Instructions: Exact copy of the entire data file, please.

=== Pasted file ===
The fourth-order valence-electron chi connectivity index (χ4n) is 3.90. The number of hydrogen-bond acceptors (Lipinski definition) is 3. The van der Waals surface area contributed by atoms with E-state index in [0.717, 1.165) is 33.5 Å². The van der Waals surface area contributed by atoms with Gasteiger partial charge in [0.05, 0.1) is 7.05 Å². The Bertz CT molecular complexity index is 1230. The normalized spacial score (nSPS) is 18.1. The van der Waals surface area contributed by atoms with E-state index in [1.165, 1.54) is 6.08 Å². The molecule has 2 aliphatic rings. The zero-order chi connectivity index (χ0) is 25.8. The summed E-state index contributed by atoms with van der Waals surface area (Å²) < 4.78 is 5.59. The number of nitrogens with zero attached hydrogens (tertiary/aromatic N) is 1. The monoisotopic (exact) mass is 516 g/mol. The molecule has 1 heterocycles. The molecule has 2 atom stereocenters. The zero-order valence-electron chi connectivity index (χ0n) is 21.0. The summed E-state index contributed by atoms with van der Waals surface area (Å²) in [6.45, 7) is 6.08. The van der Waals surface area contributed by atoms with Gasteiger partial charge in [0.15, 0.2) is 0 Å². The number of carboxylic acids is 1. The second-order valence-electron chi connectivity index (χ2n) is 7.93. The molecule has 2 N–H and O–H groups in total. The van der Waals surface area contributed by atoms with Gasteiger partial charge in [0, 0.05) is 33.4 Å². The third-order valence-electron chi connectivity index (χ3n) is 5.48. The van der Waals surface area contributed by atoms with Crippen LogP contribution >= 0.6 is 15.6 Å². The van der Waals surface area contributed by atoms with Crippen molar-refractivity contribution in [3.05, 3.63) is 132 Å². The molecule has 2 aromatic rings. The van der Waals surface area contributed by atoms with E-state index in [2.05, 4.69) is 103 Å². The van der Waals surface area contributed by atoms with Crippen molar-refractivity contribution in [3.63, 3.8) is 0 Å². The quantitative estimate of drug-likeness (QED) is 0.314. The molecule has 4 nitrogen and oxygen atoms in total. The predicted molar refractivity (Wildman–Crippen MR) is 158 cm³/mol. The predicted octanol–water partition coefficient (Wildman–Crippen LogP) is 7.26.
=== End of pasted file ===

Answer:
The fourth-order valence-electron chi connectivity index (χ4n) is 3.90. The number of hydrogen-bond acceptors (Lipinski definition) is 3. The van der Waals surface area contributed by atoms with E-state index in [0.717, 1.165) is 33.5 Å². The van der Waals surface area contributed by atoms with Gasteiger partial charge in [0.05, 0.1) is 7.05 Å². The Bertz CT molecular complexity index is 1230. The normalized spacial score (nSPS) is 18.1. The van der Waals surface area contributed by atoms with E-state index in [1.165, 1.54) is 6.08 Å². The molecule has 2 aliphatic rings. The zero-order chi connectivity index (χ0) is 25.8. The summed E-state index contributed by atoms with van der Waals surface area (Å²) < 4.78 is 5.59. The number of nitrogens with zero attached hydrogens (tertiary/aromatic N) is 1. The monoisotopic (exact) mass is 516 g/mol. The molecule has 1 heterocycles. The molecule has 2 atom stereocenters. The zero-order valence-electron chi connectivity index (χ0n) is 21.0. The summed E-state index contributed by atoms with van der Waals surface area (Å²) in [6.45, 7) is 6.08. The van der Waals surface area contributed by atoms with Gasteiger partial charge in [0.15, 0.2) is 0 Å². The number of carboxylic acids is 1. The second-order valence-electron chi connectivity index (χ2n) is 7.93. The molecule has 2 N–H and O–H groups in total. The van der Waals surface area contributed by atoms with Gasteiger partial charge in [0, 0.05) is 33.4 Å². The third-order valence-electron chi connectivity index (χ3n) is 5.48. The van der Waals surface area contributed by atoms with Crippen LogP contribution >= 0.6 is 15.6 Å². The van der Waals surface area contributed by atoms with Crippen molar-refractivity contribution in [3.05, 3.63) is 132 Å². The molecule has 2 aromatic rings. The van der Waals surface area contributed by atoms with E-state index in [2.05, 4.69) is 103 Å². The van der Waals surface area contributed by atoms with Crippen molar-refractivity contribution in [3.63, 3.8) is 0 Å². The quantitative estimate of drug-likeness (QED) is 0.314. The molecule has 4 nitrogen and oxygen atoms in total. The predicted molar refractivity (Wildman–Crippen MR) is 158 cm³/mol. The predicted octanol–water partition coefficient (Wildman–Crippen LogP) is 7.26.